Wall Street hated the Volcker Rule so much that it made sure the rule never came into being.
By Pam Martens and Russ Martens of Wall Street on Parade
Yesterday the Office of the Comptroller of the Currency, the regulator of national banks, and the FDIC, which provides the taxpayer-backstopped Federal insurance to deposits at these banks, announced that they were going to “simplify” the Volcker Rule. Under the Trump administration, “simplify” is code for “gut.”
The Volcker Rule was part of the 2010 financial reform legislation known as Dodd-Frank. It outlawed deposit-taking banks from using those deposits to make wild gambles for the house, known as proprietary trading. It also required the banks to end their ownership of hedge funds and private equity funds where the banks can secretly dump losing positions or hide enormous losses in hard to price instruments.
Wall Street hated the Volcker Rule so much that it made sure the rule never came into being. It has stonewalled the implementation of the rule for nine years and one month. Now the rule has been stripped of all of its meaningful components.
The gutting of the Volcker Rule was snuck through in the dog days of summer as families are busy getting kids ready to return to school. Five years ago, as families were busy preparing for the Christmas holidays, Citigroup’s lobbyists pushed through the repeal of the second most important aspect of Dodd-Frank. It was called the “push-out” rule which would have forced banks to move their tens of trillions of dollars in derivatives out of the Federally-insured bank unit into another unit that could be placed into bankruptcy or wound-down in the event of insolvency.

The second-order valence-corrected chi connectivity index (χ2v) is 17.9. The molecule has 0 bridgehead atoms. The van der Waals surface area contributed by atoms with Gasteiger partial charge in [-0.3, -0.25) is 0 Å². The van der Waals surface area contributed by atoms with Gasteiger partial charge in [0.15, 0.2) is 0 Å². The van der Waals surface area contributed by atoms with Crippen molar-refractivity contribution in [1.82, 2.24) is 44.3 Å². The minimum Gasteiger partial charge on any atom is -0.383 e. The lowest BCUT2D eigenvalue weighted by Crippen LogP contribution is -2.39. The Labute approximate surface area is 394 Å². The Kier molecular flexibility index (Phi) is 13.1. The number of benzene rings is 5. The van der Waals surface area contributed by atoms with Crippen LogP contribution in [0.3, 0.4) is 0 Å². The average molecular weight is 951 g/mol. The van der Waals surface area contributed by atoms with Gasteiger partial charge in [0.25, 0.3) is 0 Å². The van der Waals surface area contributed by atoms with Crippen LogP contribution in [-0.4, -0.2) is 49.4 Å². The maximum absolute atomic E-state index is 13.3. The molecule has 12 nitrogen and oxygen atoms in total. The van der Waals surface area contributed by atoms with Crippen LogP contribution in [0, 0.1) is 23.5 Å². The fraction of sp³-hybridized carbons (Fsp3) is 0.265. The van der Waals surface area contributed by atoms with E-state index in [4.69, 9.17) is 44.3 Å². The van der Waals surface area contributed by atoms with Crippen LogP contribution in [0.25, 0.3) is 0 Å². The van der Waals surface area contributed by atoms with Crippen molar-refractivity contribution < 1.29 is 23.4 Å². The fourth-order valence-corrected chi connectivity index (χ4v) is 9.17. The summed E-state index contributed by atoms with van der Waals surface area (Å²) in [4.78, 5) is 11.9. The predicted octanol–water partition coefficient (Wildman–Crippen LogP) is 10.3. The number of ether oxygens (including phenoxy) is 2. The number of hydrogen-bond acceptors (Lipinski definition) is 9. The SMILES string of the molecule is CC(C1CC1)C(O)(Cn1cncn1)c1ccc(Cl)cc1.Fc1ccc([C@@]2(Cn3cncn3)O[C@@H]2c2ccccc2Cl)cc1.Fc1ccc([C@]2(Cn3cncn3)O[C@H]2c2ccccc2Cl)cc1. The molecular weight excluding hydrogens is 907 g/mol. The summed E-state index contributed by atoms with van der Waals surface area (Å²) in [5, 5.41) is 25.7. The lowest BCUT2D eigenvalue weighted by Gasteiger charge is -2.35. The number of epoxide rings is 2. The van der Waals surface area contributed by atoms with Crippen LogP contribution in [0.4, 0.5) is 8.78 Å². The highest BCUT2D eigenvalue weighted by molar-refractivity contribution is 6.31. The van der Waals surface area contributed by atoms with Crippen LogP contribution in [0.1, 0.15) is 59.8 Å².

By keeping these dangerous derivatives in the Federally-insured bank, Wall Street effectively guaranteed itself another bailout if it blew up the U.S. economy again
Vox explained on December 17, 2014 how the dirty deal on the “push-out” rule went down:
“Not surprisingly, Citigroup, which was responsible for writing the bill, led the way with 30 lobbying reports mentioning H.R. 992, followed by the American Bankers Association at 17 reports, Principal Financial Group at 13, the U.S. Chamber of Commerce and the Securities Industry and Financial Markets Association (SIFMA) at 12, and JP Morgan and Bank of America at nine.
“Unions and diffuse interest groups like Public Citizen and Demos and the Leadership Conference on Civil Rights show up a few times. But they are simply dwarfed by the corporate lobbyists. By my count, the corporate lobbyists filed a total of 196 reports. The diffuse interests and unions combined filed only 13. That’s a ratio of 15 to 1.”
Citigroup had become insolvent in 2008 and had lied about its exposure to subprime debt. Instead of it being wound down by the government, it received the largest bailout in U.S. history with over $45 billion in taxpayer funds infused as equity and an additional $2.5 trillion in secret, low-cost loans from the Federal Reserve. What it did in 2014 was to effectively gut the very legislation that was designed to prevent it from going rogue again…